In 1999, Tiqqun, a French collective of philosophers and activists, published Preliminary Materials for a Theory of the Young-Girl, a disjointed text whose grating, repetitious ‘trash theory’ attempts to reveal the consumerist body. This is the body of ‘the Young-Girl’. An ageless, genderless subject, the capitalist system, Empire, constructs her as a ‘model citizen’. Moving within the ‘oblivion of Being’, the Young-Girl is the ‘void’ that ‘THEY maintain in order to hide... [read more]

‘All issues are political issues’

Sarah Lowndes, All Art is Political: Writings on Performative Art

reviewed by Chris Law

‘It’s been more difficult than pleasurable, actually, being so retrospective […] A complete retrospective would include everything from the beginning to the end. As I’m not dead, that can’t happen to me, and my Tate exhibition is really just a large survey of some selected works.’ Susan Hiller’s comments about her survey exhibition at Tate Britain in 2011 come at the very end of an interview conducted in the same year by Sarah Lowndes, which constitutes the fourth of five chapters... [read more]
 

From the Schnoz to the Slump

Peggy Shinner, You Feel So Mortal: Essays on the Body

reviewed by Sarah Seltzer

At my fancy New York City high school, appearance modification was all the rage. Curly masses that looked like lion’s manes were pressed between irons and doused with chemicals, emerging glossy and flat. September ushered in evidence of sudden summer weight loss, the sharpening of features and the flattening of noses. Whispers and rumours reached our ears: girls undergoing liposuction, ‘chin jobs’ and other mysterious procedures that went beyond the more routine nose jobs and breast... [read more]

The Hand, and the Virtual

Matt Ratto and Megan Boler (eds.), DIY Citizenship: Critical Making and Social Media

reviewed by Danielle Child

DIY Citizenship: Critical Making and Social Media is a collection of 28 short essays that address the multi-faceted ideas of making, design, the digital, media, citizenship and participation (both on and offline), through a critical lens. The volume was conceived after the editors convened a conference of the same name held in Toronto in November 2010. In order to help the reader navigate a diverse range of approaches and topics, the book is divided into four sections: DIY and Activism: New... [read more]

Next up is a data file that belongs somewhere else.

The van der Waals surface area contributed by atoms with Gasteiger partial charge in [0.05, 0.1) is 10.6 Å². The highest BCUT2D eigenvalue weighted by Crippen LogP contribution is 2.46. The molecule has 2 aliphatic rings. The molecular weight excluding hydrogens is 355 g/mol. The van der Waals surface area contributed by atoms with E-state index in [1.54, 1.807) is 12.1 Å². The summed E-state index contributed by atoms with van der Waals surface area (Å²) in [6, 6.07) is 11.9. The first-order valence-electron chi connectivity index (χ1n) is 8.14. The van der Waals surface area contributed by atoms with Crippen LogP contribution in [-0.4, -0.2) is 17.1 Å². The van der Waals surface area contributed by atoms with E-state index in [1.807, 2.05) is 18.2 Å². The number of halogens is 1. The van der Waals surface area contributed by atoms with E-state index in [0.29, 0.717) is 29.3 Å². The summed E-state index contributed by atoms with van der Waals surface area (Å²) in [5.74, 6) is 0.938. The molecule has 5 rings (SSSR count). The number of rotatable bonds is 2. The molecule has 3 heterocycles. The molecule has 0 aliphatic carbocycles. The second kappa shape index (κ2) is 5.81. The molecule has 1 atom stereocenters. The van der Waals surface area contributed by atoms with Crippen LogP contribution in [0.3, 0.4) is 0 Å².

Disreputable Scraps

Lisa Appignanesi, Trials of Passion: Crimes in the Name of Love and Madness

reviewed by Polly Bull

In 1871, Christiana Edmunds laced chocolate creams with strychnine and distributed them throughout her hometown of Brighton, hoping to poison her lover’s wife without attracting suspicion. When a young boy died from eating the chocolates, they were traced back to Edmunds and she was charged with his murder. Edmunds pleaded not guilty, with a defence of insanity. Acquittal on this basis largely rested on proof of her inability, at the time of the crime, to distinguish right from wrong. In... [read more]

Dynamics of Intervention

Patrick Cockburn, The Jihadis Return: ISIS and the New Sunni Uprising

reviewed by Daniel Whittall

‘The deteriorating situation in Iraq and Syria may now have gone too far to re-create genuinely unitary states.’ So writes Patrick Cockburn towards the end of The Jihadis Return, a remarkably timely intervention that explores the recent history and present dynamics of what Cockburn terms ‘al’Qa’ida type movements’, foremost amongst which is the Islamic State of Iraq and the Levant (ISIS). It is a gloomy prognosis, one which represents the final nail in the already-rotten coffin of... [read more]